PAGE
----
C/2011 J2 Linear: nucleus splitting

Late last August, several observers (F. Manzini, V. Oldani, and A. Dan, Stazione Astronomica di Sozzago, Italy; R. Crippa, Osservatorio di Tradate, Italy; and R. Behrend, Geneva Observatory) noted that comet C/2011 J2 Linear was apparently showing a second condensation, suggesting the splitting of the nucleus. The second fragment was about 7.5″ from the main one and was 1.5 mag fainter than the latter.

This very interesting observation was promptly shared among a small group of observers, including the Virtual Telescope and we managed to provide precious follow-up during the confirmation process, before the discovery was made public.

The first observing night was Sept. 7, when a very bright Moon was making the detection of the faint component a real challenge. We used the powerful, 17″ robotic unit, grabbing several long exposure images. The resulting, average image is below.

Comet C/2011 J2 Linear: 7 Sept. 2014

Comet C/2011 J2 Linear: 7 Sept. 2014

Looking at it, the fragment b of comet C/2011 J2 is readily visible, despite the very strong interference of the Moon; we managed to report all the data to both the Central Bureau for Astronomical Telegrams (CBAT) and the Minor Planet Center (MPC). We also noted as the fragment was surrounded by a small coma, a few arcseconds large. The main and the secondary objects were about 10″ apart.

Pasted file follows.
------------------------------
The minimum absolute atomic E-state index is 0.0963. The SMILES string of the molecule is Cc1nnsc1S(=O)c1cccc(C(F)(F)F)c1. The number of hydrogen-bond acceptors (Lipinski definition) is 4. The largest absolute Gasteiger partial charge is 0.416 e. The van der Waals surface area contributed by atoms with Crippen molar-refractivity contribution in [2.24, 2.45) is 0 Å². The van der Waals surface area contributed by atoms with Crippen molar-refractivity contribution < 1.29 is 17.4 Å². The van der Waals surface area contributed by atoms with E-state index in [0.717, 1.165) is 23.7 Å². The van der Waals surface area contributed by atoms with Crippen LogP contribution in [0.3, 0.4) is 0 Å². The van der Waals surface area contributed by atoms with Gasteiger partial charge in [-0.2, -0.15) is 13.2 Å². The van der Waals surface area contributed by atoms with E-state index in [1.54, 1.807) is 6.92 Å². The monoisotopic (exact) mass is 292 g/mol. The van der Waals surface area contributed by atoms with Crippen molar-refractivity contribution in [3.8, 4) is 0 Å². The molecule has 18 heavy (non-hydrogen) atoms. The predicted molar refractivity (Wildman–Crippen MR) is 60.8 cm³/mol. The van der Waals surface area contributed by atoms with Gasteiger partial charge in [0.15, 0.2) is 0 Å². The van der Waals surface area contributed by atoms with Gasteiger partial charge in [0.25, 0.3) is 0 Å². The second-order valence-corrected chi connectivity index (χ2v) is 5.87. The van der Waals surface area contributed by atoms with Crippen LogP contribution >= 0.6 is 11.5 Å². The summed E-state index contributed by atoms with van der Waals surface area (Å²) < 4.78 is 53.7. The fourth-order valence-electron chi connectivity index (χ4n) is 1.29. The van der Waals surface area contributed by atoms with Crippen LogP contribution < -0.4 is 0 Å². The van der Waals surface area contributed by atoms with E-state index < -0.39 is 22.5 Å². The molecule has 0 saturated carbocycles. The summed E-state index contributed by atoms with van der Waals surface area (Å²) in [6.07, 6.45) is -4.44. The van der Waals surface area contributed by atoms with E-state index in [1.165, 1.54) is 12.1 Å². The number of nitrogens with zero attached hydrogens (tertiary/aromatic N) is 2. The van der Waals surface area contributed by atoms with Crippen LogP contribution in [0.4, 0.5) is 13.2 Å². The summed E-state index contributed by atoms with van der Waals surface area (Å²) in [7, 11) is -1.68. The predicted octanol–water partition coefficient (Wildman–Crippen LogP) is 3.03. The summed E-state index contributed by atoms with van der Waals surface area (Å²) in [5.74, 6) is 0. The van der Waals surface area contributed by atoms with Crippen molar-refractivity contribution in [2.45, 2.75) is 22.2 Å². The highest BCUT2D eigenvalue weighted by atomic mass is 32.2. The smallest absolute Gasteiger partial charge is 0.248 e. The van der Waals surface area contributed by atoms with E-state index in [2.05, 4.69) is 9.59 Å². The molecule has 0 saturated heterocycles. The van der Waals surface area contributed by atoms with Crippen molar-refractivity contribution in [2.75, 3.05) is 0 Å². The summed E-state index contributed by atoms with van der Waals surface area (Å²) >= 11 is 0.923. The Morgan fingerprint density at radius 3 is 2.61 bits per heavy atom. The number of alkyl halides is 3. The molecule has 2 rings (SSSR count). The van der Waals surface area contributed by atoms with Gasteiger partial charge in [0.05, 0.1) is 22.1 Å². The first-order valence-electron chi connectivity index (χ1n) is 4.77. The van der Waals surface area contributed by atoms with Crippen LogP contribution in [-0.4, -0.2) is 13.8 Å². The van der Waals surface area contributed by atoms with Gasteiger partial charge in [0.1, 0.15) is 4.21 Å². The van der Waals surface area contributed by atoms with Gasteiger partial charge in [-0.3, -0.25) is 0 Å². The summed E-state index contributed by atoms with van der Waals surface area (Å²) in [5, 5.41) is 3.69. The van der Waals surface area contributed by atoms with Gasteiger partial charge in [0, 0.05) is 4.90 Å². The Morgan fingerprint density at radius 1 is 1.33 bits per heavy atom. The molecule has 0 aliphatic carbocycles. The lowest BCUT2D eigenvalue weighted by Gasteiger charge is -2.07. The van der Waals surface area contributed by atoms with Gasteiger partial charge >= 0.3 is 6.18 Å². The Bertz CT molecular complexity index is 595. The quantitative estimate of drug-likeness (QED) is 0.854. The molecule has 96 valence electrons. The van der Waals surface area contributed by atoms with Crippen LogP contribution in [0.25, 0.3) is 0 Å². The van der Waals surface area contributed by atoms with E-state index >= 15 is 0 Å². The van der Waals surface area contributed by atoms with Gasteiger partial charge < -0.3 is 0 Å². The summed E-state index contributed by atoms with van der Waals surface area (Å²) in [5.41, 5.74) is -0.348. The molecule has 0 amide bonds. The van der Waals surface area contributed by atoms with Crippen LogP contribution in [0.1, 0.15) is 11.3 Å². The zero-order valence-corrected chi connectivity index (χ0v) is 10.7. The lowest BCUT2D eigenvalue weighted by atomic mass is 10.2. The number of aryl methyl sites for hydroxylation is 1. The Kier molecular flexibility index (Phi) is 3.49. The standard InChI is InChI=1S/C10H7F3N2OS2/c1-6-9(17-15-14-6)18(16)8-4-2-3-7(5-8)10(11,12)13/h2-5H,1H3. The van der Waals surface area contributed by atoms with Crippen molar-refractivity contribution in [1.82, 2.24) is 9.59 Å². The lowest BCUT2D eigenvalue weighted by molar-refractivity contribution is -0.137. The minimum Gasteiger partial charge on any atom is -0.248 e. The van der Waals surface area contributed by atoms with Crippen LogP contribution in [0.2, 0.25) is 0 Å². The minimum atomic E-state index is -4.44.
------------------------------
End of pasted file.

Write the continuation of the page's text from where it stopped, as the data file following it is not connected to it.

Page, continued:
A few nights later, on 12 Sept., we used the same telescope, under better skies, to detect the fragment again, as shown below:

Comet C/2011 J2 Linear: 12 Sept. 2014

Comet C/2011 J2 Linear: 12 Sept. 2014

The secondary component is better visible, thanks to the darker skies, though still not at their best. the angular separation is similar to what measured the first night.

A third observing session was scheduled for the following night, 13 Sept., when the Moon was finally leaving a long enough observing window to operate under better conditions. This time, images were median combined, to limit the impact of star trails on the visibility of such a feature. Below is the resulting image:

Comet C/2011 J2 Linear: 13 Sept. 2014

Comet C/2011 J2 Linear: 13 Sept. 2014

 All the observations above were performed remotely operating the 17″ robotic unit part of the Virtual Telescope. The observing team was composed by Gianluca Masi and Pier Luigi Catalano.

On 19 Sept. 2014, the CBAT issued the CBET Circular 3979 (subscription required), announcing the discovery and reporting our contribution during the confirmation work.

See a more recent image and animation here!

Back to “Solar System” page

Support The Virtual Telescope Project!

If everyone reading this right now would donate something, our fundraiser would be done in a few days. Please, donate and receive stunning, LIMITED EDITION images with the Tiangong 1 and International Space Station above Rome and one of a potentially hazardous asteroid taken by the Virtual Telescope, specifically made for supporters like you!

donate now (you can adjust the amount later)


You can also order our 2019 Calendar, featuring our unique images of the stars above the legendary monuments of Rome!

Comments

comments

You may also like...

Leave a Reply

Your email address will not be published.

Follow

Get every new post on this blog delivered to your Inbox.

Join other followers: